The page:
I might have a terrible sense of timing. I’ll admit that right away.
Lots of my friends and colleagues have questioned the wisdom of my becoming a missionary of the General Board of Global Ministries (GBGM) of the United Methodist Church at a time in which, one year from now, the church as we know it might not exist.
Yes, there are lots of reasons why this may be a bad idea. For one, many churches (including Kessler Park!) have decided to withhold their global apportionments until General Conference 2020 — that is money that is used to fund GBGM missionaries! And what will happen to the general boards and agencies in the event of a split? Which side of the church will inherit them?
One thing I know for sure — those of us who are clergy didn’t opt for the ministry because it was a safe and secure career path! Indeed, we didn’t choose to be pastors — we were called.
The truth is that I’m going back to Africa as a missionary simply because I believe God is calling me and Leah. This isn’t my idea, but God’s.
As I previously announced, I will be teaching at Seth Mokitimi Methodist Seminary in Pietermaritzburg, South Africa beginning in July 2019. I recently received my first semester course load; I will be teaching Methodist History and Introduction to Christian Ethics. I’ve also been asked to co-lead a post-graduate program called Theologies and Perspectives of Leadership. I honestly can’t think of a more important place to be — and role to play — than this appointment, even though I will greatly miss my friends in the North Texas Conference.
But I will need the assistance of United Methodists in North Texas to succeed in my new position. As you may know, there is a financial crisis in our denomination.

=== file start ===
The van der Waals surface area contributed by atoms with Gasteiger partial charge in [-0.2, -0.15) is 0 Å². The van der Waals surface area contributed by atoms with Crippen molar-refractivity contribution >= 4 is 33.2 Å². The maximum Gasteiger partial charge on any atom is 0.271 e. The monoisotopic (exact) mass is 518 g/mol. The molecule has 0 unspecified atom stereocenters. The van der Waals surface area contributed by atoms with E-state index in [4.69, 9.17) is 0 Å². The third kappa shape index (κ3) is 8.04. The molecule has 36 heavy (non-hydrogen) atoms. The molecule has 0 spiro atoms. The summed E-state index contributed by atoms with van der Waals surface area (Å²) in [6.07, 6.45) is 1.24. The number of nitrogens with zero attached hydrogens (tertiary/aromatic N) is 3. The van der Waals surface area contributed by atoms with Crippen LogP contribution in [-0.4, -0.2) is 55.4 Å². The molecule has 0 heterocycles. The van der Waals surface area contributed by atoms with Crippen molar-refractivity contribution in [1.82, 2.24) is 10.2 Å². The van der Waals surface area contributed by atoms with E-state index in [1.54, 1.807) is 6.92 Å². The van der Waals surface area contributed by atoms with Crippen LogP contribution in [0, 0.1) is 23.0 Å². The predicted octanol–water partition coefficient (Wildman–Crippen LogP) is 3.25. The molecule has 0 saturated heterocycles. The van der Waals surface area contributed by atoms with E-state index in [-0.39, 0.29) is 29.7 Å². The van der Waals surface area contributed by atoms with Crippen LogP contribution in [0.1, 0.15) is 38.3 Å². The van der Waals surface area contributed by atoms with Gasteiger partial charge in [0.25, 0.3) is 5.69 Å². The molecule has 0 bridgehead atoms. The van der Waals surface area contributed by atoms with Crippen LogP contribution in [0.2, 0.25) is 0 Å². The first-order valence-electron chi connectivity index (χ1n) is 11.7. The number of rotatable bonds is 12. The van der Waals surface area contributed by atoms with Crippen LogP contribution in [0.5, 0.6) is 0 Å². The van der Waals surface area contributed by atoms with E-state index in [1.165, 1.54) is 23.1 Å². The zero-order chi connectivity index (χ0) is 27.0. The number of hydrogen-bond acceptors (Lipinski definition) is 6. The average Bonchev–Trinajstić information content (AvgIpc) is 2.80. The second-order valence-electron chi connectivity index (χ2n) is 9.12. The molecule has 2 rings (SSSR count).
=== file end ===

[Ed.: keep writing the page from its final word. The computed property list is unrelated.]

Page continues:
Let me explain how missionaries are funded in our current system. First, unlike other missionary agencies, United Methodist missionaries receive monthly salaries from GBGM. Salaries are paid from a general pool of money. At the end of each three-year term, missionaries spend three months traveling among UM churches, telling their stories, and raising money for the GBGM missionary pool.
The money in this pool comes from a number of places: partnerships with congregations and individuals, investments made by GBGM, and from the World Service Fund of the church’s general apportionments.
But the amount of money available has been shrinking. Even before the 2019 General Conference, the next quadrennium budget for GBGM had been slashed by 20%.
One way to ensure that GBGM missionaries can remain on the mission field in the future is to support missionaries like me and Leah with Covenant Relationships.
At last week’s Annual Conference, I invited North Texas congregations to consider entering into a Covenant Relationship with me during my ministry in South Africa. Covenant partners agree to send $2,500/year (or $5/member) to the GBGM missionary pool on my behalf for a period of one to three years.
It would mean a lot to me if Kessler Park UMC considered the same thing. By becoming a Covenant sponsor, you would not only be supporting United Methodist missionaries across the world, you will also guarantee a visit from me in three years when I come back to the States on furlough.
I’d love to have Kessler Park as one of my official sponsors, but even more so, I value your prayers and encouragement. Thank you for preparing me for my next phase of ministry.